Thursday, January 10, 2008

Pick Your Poison

So I got a tetanus shot yesterday. "Why not?" I figured; it was offered to me while I was doing a physical and talking with my doctor about finding a specialist for my severe mitral valve prolapse (my God, I'm falling apart...). So I got this shot because it was offered to me, I hadn't had it in a while, and "lockjaw" is perhaps as irrationally terrifying and controlling an argument as "9-11" when faced with such a decision.

So I don't feel good today, and looking online confirms that my symptoms are resemblant of a mild reaction to the tetanus vaccination. Nothing terribly serious compared with some of the examples I've seen online (fully swollen arm?? Crying nonstop for three hours???), but I am not yet sure I feel like going to work. With all the long symptom lists I have to sit through watching medicine commercials, I wonder why doctors aren't legally responsible for explaining the more common symptoms of something like a vaccination when they ask if you want to take it. In fact, that no symptoms were explicitly mentioned to me (I did ask if I would be okay to type at work afterward, and the doctor said I should be fine -- and was right) was a fairly large factor in my decision to get the shot in the first place.

Had I known how I would feel the next day, would I have taken the shot? I don't know, maybe. Or maybe I would wait until a weekend so it wouldn't affect me at work, or wait until I injure myself on a piece of metal (I honestly have never heard of anyone contracting tetanus without such an associated injury, though I'm sure it happens). The point isn't really whether my decision would have been affected, but that I was put in a position to make a decision without sufficient information when sufficient information should be easily provided. I suppose I should have asked what the odds and severity of such a vaccination were, and I certainly will from now on.

It would be unfair of me to criticize this occurrence if the odds of negative symptoms are one in a million and I just got unlucky. However, it seems that negative symptoms to such a vaccination are not uncommon. Okay, so I experienced soreness at the injection site (1 in 4); big deal. But I am also experiencing a mild fever (1 in 4), tiredness or loss of appetite (1 in 10 for either, but I feel both, and somewhat nauseated), and I guess I'm feeling fussiness (1 in 3) since I'm complaining on a blog.

Seriously, fussiness?? Is that even really a "symptom"?

Okay, so it's a moderate deal, I'm going to be late for work today if I even feel like going in at all, but it's worth it because lockjaw is such a big deal with a 10 percent fatality rate even if treated properly. Except that, supposedly, there are less than 100 cases of tetanus and only 5 deaths per year in the United States. And I bet most of those cases involve people who work with sharp tools and machinery day in and day out, farming etc. Now, I'm not a large proponent of internet statistics, and I am certain there are many inaccuracies in the sources I have linked to, or in my own interpretation of them. However, I am not trying to proclaim that tetanus vaccinations should never be given; I am simply claiming that maybe patients should not have to opt in to find out the risks of a vaccination they are about to receive and that such information should be offered up front when there is no immediate threat of such a disease (once again, I had not injured myself on any dirty objects) so the patient can decide whether or not they want something injected into their bloodstream in a more educated manner.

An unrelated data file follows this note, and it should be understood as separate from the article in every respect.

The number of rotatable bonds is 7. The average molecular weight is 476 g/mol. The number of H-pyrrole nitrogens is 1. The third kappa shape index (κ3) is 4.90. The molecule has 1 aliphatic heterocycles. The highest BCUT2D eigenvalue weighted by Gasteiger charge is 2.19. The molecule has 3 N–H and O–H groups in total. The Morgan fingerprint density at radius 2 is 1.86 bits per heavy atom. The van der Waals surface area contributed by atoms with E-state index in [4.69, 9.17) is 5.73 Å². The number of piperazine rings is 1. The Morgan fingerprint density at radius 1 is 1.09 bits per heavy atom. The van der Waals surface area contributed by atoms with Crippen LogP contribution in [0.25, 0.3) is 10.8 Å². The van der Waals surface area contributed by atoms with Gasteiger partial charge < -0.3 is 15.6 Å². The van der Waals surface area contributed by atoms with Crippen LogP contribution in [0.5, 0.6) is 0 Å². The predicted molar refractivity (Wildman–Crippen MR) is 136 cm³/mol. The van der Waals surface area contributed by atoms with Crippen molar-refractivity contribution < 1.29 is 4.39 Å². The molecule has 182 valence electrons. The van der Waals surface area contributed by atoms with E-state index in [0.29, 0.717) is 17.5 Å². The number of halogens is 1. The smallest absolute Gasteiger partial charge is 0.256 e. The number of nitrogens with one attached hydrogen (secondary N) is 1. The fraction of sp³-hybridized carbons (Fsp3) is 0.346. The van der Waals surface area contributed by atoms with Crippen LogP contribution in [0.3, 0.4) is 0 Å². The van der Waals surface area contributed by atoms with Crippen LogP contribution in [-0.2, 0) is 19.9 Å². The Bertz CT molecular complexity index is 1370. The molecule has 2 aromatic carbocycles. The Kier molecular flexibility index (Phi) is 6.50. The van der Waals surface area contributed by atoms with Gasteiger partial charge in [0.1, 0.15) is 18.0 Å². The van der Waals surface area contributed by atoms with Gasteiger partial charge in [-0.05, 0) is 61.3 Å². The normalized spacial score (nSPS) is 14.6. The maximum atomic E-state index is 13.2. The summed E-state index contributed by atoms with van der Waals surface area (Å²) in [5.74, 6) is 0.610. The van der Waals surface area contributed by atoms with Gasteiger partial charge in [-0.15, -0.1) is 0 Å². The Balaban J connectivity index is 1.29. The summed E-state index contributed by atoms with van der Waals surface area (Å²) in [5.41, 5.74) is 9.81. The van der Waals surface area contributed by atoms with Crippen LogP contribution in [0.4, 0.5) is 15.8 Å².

I was going to tie this information-hiding into game design, but I don't feel like typing anymore. Gonna leave that ellipsis as three periods and that dash as two hyphens, and I think you can read the quotes even though I am using the incorrect and ambiguous ascii version. Might fix these things later.

Time to ~_~zzz


Eric said...

Sorry you don't feel well. :(

Tetanus is a myth. Nobody ever gets that shit anyways. I knew a guy who once contracted it during a rusty knife eating contest, but that's about it.

Eric said...

Here buddy, this hitomi PV will make you feel better. It made me feel better. said...

Perhaps the low number of tetanus-related deaths is due to vaccination, though. According to Wikipedia, 300,000 to 500,000 people die of it each year.

eiyukabe said...

That is a very good point, but my main point was that no information was given to me whatsoever when I was offered the shot. I would have loved to know that my odds of getting tetanus increase from 100 in 300 million to whatever, as well as the odds of preventing tetanus after cutting myself on something dirty instead of preemptively. Even if they were made up stats, I would have felt better :).